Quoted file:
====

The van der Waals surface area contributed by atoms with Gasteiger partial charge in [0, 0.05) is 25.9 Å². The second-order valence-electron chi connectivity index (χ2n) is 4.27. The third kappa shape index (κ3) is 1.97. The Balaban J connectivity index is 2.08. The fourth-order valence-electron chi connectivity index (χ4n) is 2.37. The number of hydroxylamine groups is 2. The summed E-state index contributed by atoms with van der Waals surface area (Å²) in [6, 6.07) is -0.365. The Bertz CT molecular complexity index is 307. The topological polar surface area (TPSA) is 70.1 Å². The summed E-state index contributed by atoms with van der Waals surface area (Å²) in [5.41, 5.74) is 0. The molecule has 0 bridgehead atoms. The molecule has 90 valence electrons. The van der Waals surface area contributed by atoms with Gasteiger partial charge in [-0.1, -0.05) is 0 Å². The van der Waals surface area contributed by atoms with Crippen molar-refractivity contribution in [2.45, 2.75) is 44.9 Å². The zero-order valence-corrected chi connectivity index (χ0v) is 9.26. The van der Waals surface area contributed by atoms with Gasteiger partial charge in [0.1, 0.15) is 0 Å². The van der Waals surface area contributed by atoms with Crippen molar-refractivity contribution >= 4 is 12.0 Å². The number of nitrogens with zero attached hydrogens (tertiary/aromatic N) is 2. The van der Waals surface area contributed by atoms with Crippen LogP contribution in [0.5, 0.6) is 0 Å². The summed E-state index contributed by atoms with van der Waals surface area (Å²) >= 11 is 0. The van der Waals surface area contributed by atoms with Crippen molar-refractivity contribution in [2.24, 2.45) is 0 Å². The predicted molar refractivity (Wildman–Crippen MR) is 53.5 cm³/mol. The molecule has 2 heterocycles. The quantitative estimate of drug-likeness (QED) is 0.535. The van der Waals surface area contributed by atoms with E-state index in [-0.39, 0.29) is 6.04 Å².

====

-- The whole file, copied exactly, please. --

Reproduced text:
The van der Waals surface area contributed by atoms with Gasteiger partial charge in [0, 0.05) is 25.9 Å². The second-order valence-electron chi connectivity index (χ2n) is 4.27. The third kappa shape index (κ3) is 1.97. The Balaban J connectivity index is 2.08. The fourth-order valence-electron chi connectivity index (χ4n) is 2.37. The number of hydroxylamine groups is 2. The summed E-state index contributed by atoms with van der Waals surface area (Å²) in [6, 6.07) is -0.365. The Bertz CT molecular complexity index is 307. The topological polar surface area (TPSA) is 70.1 Å². The summed E-state index contributed by atoms with van der Waals surface area (Å²) in [5.41, 5.74) is 0. The molecule has 0 bridgehead atoms. The molecule has 90 valence electrons. The van der Waals surface area contributed by atoms with Gasteiger partial charge in [-0.1, -0.05) is 0 Å². The van der Waals surface area contributed by atoms with Crippen molar-refractivity contribution in [2.45, 2.75) is 44.9 Å². The zero-order valence-corrected chi connectivity index (χ0v) is 9.26. The van der Waals surface area contributed by atoms with Gasteiger partial charge in [0.1, 0.15) is 0 Å². The van der Waals surface area contributed by atoms with Crippen molar-refractivity contribution >= 4 is 12.0 Å². The number of nitrogens with zero attached hydrogens (tertiary/aromatic N) is 2. The van der Waals surface area contributed by atoms with Crippen LogP contribution in [0.5, 0.6) is 0 Å². The summed E-state index contributed by atoms with van der Waals surface area (Å²) >= 11 is 0. The van der Waals surface area contributed by atoms with Crippen molar-refractivity contribution in [2.24, 2.45) is 0 Å². The predicted molar refractivity (Wildman–Crippen MR) is 53.5 cm³/mol. The molecule has 2 heterocycles. The quantitative estimate of drug-likeness (QED) is 0.535. The van der Waals surface area contributed by atoms with E-state index in [-0.39, 0.29) is 6.04 Å².